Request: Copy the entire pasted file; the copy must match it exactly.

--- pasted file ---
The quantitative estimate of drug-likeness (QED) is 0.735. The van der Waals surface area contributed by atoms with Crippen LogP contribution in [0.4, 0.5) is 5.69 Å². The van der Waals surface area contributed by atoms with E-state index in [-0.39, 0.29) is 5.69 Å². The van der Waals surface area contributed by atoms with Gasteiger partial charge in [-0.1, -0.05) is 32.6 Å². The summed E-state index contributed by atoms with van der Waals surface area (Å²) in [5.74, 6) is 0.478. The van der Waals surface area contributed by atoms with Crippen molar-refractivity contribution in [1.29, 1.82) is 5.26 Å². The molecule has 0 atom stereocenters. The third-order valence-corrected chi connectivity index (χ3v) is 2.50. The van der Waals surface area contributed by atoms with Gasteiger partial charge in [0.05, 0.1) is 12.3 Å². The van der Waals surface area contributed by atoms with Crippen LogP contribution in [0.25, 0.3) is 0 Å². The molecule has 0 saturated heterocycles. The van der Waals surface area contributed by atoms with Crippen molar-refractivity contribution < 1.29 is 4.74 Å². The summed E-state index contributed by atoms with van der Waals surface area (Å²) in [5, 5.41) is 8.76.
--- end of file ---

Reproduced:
The quantitative estimate of drug-likeness (QED) is 0.735. The van der Waals surface area contributed by atoms with Crippen LogP contribution in [0.4, 0.5) is 5.69 Å². The van der Waals surface area contributed by atoms with E-state index in [-0.39, 0.29) is 5.69 Å². The van der Waals surface area contributed by atoms with Gasteiger partial charge in [-0.1, -0.05) is 32.6 Å². The summed E-state index contributed by atoms with van der Waals surface area (Å²) in [5.74, 6) is 0.478. The van der Waals surface area contributed by atoms with Crippen molar-refractivity contribution in [1.29, 1.82) is 5.26 Å². The molecule has 0 atom stereocenters. The third-order valence-corrected chi connectivity index (χ3v) is 2.50. The van der Waals surface area contributed by atoms with Gasteiger partial charge in [0.05, 0.1) is 12.3 Å². The van der Waals surface area contributed by atoms with Crippen LogP contribution in [0.25, 0.3) is 0 Å². The molecule has 0 saturated heterocycles. The van der Waals surface area contributed by atoms with Crippen molar-refractivity contribution < 1.29 is 4.74 Å². The summed E-state index contributed by atoms with van der Waals surface area (Å²) in [5, 5.41) is 8.76.